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Facebook and Twitter are cracking down on Chinese propaganda accounts

August 20, 2019
Hong Kong protest
Hong Kong protest
Hong Kong protestAP

Between them, the companies have suspended nearly 1,000 accounts believed to be part of a Chinese government operation to sow disinformation about the protests in Hong Kong.

A coordinated campaign: Twitter said it had uncovered a “significant state-backed information operation” aimed at undermining the legitimacy and political positions of the Hong Kong protest movement on the ground. It suspended 936 accounts that had been behaving in a coordinated manner to amplify messages related to the protests. However, Twitter said these merely represented the most active of a larger, spammy network of approximately 200,000 accounts, which were proactively suspended as they were created. Most of the accounts were using VPNs, since Twitter is blocked in China.

On a smaller scale: Facebook removed seven pages, three groups, and five accounts traced back to China, after Twitter alerted them that they were “individuals associated with the Chinese government” posing as news organizations. Examples of these accounts can be found in a blog post here.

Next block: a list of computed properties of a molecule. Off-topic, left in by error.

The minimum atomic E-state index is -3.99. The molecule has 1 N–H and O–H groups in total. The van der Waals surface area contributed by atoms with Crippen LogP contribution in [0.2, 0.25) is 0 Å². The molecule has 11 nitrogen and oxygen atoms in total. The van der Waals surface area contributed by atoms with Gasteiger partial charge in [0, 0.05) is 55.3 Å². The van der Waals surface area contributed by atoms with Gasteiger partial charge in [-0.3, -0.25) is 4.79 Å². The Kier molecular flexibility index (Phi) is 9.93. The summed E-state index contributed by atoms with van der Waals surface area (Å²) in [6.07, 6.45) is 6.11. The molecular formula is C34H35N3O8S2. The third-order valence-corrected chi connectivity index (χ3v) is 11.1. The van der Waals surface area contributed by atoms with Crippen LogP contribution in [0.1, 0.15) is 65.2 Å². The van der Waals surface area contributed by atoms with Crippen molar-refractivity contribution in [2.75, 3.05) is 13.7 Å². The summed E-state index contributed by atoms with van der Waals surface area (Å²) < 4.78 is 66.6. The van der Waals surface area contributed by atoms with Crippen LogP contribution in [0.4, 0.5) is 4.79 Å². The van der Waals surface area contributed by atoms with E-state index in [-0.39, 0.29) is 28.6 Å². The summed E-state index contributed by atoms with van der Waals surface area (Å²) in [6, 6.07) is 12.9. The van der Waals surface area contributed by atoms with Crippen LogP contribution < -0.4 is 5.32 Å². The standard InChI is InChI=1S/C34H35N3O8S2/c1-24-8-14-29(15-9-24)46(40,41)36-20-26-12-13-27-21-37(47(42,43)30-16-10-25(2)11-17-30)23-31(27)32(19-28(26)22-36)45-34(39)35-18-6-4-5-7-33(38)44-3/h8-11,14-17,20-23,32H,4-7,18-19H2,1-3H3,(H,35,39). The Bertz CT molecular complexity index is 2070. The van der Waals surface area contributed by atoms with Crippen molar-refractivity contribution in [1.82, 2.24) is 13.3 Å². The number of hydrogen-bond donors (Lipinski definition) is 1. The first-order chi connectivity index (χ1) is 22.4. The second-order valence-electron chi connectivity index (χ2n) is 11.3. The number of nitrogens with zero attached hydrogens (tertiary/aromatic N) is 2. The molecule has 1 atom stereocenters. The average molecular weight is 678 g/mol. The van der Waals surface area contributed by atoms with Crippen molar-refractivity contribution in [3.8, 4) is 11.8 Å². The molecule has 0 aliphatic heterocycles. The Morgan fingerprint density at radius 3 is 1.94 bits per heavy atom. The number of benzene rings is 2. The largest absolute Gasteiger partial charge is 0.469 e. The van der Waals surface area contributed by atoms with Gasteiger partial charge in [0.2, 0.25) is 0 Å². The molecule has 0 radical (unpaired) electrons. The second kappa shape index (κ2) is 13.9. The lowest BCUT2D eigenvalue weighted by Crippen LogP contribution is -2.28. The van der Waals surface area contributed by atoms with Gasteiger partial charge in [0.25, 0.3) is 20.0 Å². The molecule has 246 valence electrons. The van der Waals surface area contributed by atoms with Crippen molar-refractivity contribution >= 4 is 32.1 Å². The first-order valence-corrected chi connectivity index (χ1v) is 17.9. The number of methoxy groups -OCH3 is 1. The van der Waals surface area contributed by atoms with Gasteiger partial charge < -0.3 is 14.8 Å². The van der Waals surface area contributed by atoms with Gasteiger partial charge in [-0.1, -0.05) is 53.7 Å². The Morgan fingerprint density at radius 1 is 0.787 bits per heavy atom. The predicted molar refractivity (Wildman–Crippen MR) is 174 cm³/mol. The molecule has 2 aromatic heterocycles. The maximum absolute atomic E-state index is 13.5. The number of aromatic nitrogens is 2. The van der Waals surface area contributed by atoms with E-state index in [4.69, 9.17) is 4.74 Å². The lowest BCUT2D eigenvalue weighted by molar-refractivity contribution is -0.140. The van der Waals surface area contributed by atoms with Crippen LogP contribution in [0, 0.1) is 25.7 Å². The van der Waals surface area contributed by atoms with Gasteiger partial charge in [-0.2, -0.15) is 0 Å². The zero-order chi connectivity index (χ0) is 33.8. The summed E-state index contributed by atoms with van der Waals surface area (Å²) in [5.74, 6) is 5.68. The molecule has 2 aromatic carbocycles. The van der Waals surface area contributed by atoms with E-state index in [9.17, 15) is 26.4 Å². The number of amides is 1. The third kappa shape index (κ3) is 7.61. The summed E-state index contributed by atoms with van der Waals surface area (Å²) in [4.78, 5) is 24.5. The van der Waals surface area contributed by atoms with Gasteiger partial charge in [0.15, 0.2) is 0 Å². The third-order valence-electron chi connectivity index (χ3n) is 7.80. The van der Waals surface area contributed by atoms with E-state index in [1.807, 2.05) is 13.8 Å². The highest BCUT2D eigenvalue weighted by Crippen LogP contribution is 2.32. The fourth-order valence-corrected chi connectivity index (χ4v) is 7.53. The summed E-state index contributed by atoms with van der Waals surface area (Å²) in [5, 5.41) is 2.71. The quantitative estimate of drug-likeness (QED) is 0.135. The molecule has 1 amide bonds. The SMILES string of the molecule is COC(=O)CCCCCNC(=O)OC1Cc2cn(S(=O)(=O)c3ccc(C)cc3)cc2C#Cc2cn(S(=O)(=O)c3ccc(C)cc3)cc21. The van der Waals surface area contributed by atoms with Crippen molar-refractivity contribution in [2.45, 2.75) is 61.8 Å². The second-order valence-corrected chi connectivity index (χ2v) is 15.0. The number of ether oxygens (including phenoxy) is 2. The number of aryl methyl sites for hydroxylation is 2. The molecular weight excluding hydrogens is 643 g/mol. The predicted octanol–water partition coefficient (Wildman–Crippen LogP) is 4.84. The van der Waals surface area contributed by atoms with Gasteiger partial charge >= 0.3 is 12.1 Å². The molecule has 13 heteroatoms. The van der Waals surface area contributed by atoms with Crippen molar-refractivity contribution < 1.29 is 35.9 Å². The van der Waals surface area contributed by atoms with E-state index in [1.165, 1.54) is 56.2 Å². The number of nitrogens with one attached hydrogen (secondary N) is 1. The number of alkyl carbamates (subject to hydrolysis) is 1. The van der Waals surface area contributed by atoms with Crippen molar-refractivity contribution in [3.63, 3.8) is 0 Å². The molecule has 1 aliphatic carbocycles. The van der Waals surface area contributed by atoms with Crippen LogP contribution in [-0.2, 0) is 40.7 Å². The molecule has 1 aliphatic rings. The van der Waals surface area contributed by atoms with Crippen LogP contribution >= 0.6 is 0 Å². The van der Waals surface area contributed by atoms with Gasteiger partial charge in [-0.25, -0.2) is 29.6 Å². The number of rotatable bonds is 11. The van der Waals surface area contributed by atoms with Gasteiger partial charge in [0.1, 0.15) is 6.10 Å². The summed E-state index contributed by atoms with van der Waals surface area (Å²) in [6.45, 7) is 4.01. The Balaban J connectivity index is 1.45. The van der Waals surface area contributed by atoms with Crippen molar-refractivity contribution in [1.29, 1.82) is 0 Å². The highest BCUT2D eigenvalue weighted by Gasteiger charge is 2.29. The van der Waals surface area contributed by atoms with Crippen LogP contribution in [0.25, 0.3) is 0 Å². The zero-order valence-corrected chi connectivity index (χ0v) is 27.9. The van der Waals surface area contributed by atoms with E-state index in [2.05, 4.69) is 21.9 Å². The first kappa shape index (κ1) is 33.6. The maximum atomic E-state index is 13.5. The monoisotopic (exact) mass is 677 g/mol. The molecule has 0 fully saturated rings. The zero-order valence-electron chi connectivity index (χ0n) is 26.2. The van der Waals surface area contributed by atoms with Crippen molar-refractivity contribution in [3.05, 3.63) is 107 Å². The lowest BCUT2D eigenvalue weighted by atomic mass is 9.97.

A new policy: After it was flagged that Twitter had been running adverts paid for by Xinhua, China’s official news agency, that discredited the Hong Kong protesters, Twitter announced it will no longer accept advertising from state-controlled news organizations. Independent public broadcasters like the BBC are exempt.

Isn’t it ironic: Facebook hasn’t followed suit, however. It still allows ads from foreign state-controlled media, even though it isn’t allowed to show US government propaganda to Americans. The Smith-Mundt Act, often called a “domestic propaganda ban,” largely prevents the US government from targeting its own citizens with the content it creates for other countries (like Voice of America). But the law isn’t always followed. Last July, Syracuse University researcher Jennifer Grygiel found that US-funded broadcasters bought Facebook ads targeted at certain Americans. A House investigation later found at least 860 violations of the law. 

Additional reporting from Angela Chen

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